How do we process national tragedies?



The day of January 6th was supposed to be a routine day. Congress was going to certify the election on a day every four years that no one remembers, but instead, everyone across America was glued to the TV watching a gruesome act unfold. 


Congresspeople hid in the Capitol building while terrorists ransacked their desks. Police and others endured injuries while trying to protect the heart of our country. But others let the terror in. Some police stood by or even directed the rioters into the building. Eventually, the riots calmed down and Congress was back to certifying the election late into the night. 


This was the first time I had seen an act of terrorism in our country unfold. I was horrified for the safety of DC and especially the men and women of congress.  I was also angry at our country’s response. During the days after,  I kept thinking about my generation experiencing this at such an impressionable age. We seem to be drowning in endless news cycles about school shootings, hate crimes, and police brutality.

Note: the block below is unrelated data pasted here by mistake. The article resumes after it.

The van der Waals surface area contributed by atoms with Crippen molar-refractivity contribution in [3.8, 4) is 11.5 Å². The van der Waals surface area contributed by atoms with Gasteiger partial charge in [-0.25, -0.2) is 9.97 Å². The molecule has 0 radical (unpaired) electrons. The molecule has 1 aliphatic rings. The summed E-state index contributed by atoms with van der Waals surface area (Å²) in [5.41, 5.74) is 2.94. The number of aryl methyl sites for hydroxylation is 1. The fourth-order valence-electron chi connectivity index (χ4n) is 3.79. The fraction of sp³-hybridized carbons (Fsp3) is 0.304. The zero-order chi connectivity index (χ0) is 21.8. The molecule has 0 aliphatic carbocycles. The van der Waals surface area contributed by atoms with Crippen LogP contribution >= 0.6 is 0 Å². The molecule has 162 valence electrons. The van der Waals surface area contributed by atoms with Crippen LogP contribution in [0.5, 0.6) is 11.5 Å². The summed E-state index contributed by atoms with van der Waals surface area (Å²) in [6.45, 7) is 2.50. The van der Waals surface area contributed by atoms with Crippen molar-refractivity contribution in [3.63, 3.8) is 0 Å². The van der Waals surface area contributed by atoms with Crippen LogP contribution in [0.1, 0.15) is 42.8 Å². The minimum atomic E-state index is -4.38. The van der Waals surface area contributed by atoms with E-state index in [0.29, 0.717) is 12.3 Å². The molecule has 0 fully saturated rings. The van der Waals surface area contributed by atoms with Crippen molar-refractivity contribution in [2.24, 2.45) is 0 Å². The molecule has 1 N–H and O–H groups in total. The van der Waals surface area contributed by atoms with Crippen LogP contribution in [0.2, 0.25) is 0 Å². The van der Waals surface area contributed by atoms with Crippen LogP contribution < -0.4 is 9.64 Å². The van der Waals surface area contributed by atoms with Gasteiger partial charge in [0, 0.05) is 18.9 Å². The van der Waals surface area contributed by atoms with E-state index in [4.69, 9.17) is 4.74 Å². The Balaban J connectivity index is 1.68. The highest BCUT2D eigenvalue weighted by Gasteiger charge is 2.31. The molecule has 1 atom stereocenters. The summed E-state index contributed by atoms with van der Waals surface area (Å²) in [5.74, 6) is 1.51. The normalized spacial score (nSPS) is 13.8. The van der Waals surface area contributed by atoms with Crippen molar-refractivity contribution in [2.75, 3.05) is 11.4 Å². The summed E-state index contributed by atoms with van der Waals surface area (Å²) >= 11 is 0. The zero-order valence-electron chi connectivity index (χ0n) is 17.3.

But we were not the only generation to experience national trauma. The Millennials were in school on 9/11. On that day, confusion and fear consumed their thoughts. 


Glenbard East had a late arrival on September 11th so the students didn’t come in until 10 am. Because of this late start, many students found out as they woke up that something horrible had happened in New York City. 


Carrie Khoury was a sophomore at Glenbard East in 2001. She got out of the shower dripping wet as she witnessed the first plane hit the North Tower.